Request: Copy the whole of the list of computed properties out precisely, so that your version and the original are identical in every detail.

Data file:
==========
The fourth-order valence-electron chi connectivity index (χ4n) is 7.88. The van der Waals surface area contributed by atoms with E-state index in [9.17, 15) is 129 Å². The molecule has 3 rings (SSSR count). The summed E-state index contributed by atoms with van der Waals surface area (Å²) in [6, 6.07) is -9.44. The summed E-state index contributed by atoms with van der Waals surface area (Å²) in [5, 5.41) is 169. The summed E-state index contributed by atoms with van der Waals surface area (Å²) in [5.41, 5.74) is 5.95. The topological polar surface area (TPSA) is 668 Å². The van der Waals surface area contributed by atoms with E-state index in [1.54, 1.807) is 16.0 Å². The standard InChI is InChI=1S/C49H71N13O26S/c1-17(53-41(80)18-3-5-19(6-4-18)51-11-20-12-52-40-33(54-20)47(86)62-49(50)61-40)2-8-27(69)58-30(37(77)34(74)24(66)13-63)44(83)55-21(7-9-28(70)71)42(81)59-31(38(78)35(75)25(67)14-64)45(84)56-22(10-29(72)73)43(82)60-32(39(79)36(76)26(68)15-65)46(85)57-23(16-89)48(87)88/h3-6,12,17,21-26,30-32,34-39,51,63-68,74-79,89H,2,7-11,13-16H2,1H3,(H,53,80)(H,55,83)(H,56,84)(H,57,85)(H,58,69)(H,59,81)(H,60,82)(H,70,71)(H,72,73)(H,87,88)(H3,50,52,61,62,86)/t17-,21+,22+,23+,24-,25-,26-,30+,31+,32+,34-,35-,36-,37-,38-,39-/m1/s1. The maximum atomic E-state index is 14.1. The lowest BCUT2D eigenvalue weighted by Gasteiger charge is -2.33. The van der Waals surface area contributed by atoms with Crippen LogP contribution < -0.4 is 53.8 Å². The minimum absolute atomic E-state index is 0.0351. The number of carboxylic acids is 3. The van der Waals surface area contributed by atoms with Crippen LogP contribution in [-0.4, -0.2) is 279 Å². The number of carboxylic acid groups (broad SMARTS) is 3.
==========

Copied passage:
The fourth-order valence-electron chi connectivity index (χ4n) is 7.88. The van der Waals surface area contributed by atoms with E-state index in [9.17, 15) is 129 Å². The molecule has 3 rings (SSSR count). The summed E-state index contributed by atoms with van der Waals surface area (Å²) in [6, 6.07) is -9.44. The summed E-state index contributed by atoms with van der Waals surface area (Å²) in [5, 5.41) is 169. The summed E-state index contributed by atoms with van der Waals surface area (Å²) in [5.41, 5.74) is 5.95. The topological polar surface area (TPSA) is 668 Å². The van der Waals surface area contributed by atoms with E-state index in [1.54, 1.807) is 16.0 Å². The standard InChI is InChI=1S/C49H71N13O26S/c1-17(53-41(80)18-3-5-19(6-4-18)51-11-20-12-52-40-33(54-20)47(86)62-49(50)61-40)2-8-27(69)58-30(37(77)34(74)24(66)13-63)44(83)55-21(7-9-28(70)71)42(81)59-31(38(78)35(75)25(67)14-64)45(84)56-22(10-29(72)73)43(82)60-32(39(79)36(76)26(68)15-65)46(85)57-23(16-89)48(87)88/h3-6,12,17,21-26,30-32,34-39,51,63-68,74-79,89H,2,7-11,13-16H2,1H3,(H,53,80)(H,55,83)(H,56,84)(H,57,85)(H,58,69)(H,59,81)(H,60,82)(H,70,71)(H,72,73)(H,87,88)(H3,50,52,61,62,86)/t17-,21+,22+,23+,24-,25-,26-,30+,31+,32+,34-,35-,36-,37-,38-,39-/m1/s1. The maximum atomic E-state index is 14.1. The lowest BCUT2D eigenvalue weighted by Gasteiger charge is -2.33. The van der Waals surface area contributed by atoms with Crippen LogP contribution < -0.4 is 53.8 Å². The minimum absolute atomic E-state index is 0.0351. The number of carboxylic acids is 3. The van der Waals surface area contributed by atoms with Crippen LogP contribution in [-0.4, -0.2) is 279 Å². The number of carboxylic acid groups (broad SMARTS) is 3.